• Deborah

    This is particularly evident when the items in question were hidden — in a closet, a drawer, a cupboard — before you started dealing with them. Once you haul them out into the light, things seem disastrously disorganized, but as long as you keep at it, this phase is temporary.

    Maybe the thing to do, when engaged in one of these larger-scope endeavors, is simultaneously to address a (small) surface that was visibly messy before you started, as opposed to one that had a closed door and seemed “neat” from the outside. That way you get a little instant gratification and a reminder of the order to come.

  • Holly

    But the thrill of throwing it away, recycling or donating is just so strong that you keep going. Then the reward of seeing a neatly organized closet, room or space is motivation to do it to another area.

  • Brigitte

    Thanks for the reminder. My husband and I are about to prepare to move for the first time since all four daughters are grown. Very daunting. My biggest problem is over -sensitivity to their feelings about their stuff. Not to mention my own tendency to save things.

  • Theresa

    I agree with this that many things in life have to get messier before they get organized or finished.

    I think of big writing projects or assignments this way too. Often in the research and writing stage, ideas, concepts and my own thoughts get “messy” and can get overwhelming. It is at the editing stage that all that messiness is refined, or tidied up.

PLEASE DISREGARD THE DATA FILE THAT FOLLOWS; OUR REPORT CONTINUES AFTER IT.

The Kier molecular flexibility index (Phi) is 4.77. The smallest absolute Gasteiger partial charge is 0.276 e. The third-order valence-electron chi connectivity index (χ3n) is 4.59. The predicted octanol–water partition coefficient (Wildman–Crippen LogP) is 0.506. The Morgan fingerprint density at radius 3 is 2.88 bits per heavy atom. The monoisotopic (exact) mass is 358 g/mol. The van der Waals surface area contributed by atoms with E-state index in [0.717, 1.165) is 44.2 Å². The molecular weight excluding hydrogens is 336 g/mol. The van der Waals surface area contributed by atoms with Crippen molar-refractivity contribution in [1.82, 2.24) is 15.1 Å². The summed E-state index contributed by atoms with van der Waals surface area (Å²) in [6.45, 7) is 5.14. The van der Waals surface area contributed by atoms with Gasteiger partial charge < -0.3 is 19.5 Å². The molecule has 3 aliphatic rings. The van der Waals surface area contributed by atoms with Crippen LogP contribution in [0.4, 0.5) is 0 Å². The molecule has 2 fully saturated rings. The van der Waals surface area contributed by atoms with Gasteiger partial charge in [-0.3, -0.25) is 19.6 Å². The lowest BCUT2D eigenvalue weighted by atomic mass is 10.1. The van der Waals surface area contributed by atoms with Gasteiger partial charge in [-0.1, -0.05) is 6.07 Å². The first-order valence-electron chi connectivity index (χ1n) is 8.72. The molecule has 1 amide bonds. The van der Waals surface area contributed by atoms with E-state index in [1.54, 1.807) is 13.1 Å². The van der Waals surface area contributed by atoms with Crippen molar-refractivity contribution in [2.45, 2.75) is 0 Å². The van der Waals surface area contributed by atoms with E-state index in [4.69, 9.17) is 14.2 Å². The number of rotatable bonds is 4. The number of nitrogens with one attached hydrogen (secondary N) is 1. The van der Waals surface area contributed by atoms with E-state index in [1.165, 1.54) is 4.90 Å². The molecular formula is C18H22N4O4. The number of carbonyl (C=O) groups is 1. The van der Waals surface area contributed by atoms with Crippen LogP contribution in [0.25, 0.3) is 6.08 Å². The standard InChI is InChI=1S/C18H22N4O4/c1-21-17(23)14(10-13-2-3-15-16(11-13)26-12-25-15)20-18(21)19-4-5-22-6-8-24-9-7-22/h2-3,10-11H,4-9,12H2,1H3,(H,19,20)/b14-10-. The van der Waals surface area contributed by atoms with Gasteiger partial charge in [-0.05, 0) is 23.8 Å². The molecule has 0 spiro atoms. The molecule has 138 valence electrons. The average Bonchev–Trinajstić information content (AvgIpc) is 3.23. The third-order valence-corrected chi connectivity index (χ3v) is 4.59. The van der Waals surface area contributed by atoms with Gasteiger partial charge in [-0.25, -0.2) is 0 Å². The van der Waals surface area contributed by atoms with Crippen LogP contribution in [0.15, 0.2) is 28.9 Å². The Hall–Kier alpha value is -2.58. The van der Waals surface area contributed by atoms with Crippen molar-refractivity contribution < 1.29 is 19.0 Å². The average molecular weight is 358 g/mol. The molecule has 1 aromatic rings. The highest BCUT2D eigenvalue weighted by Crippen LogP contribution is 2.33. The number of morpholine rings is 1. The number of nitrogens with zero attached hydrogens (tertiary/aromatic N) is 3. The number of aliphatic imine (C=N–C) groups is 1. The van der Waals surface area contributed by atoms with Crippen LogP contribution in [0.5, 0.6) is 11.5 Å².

• Justine Farrar

    Twenty-six and living on my own for two years – it is a constant mission to clean my apartment. However, when I know it needs sorting, I will tend to realize that I have much more important things to do first (such as eating), and will endeavor to promise myself that I should clean it shortly after. After inevitably failing at this, it usually gets a good clean & sort about an hour or two prior to friends arriving, thus earning myself the “your apartment looks great” points, and perpetuating the well established cycle of cleaning.

  • Yasmin

    “Things often get messier before they get tidier” seems a statement made after my own heart. My teacher used to say there will be order out of chaos. I have had this experience in life umpteenth times yet this simple observation is really awesome. Moreover it gives strength to carry on when things get too overwhelming whether it is cleaning, carrying out multiple tasks, packing or unpacking and even while reading a long to do list, because there is a looking forward that things will look better than before after all is done. My strategy is to take baby steps in such situations and I find this very helpful.Gretchen you really know how to raise awareness about such little facts that are indeed steps to a better self understanding.

  • Barbara

    I was just sitting here procrastinating (by reading this!) when I am in the middle of decluttering & this just called out to me & made me smile…..I’m now off to get all this stuff out of the door…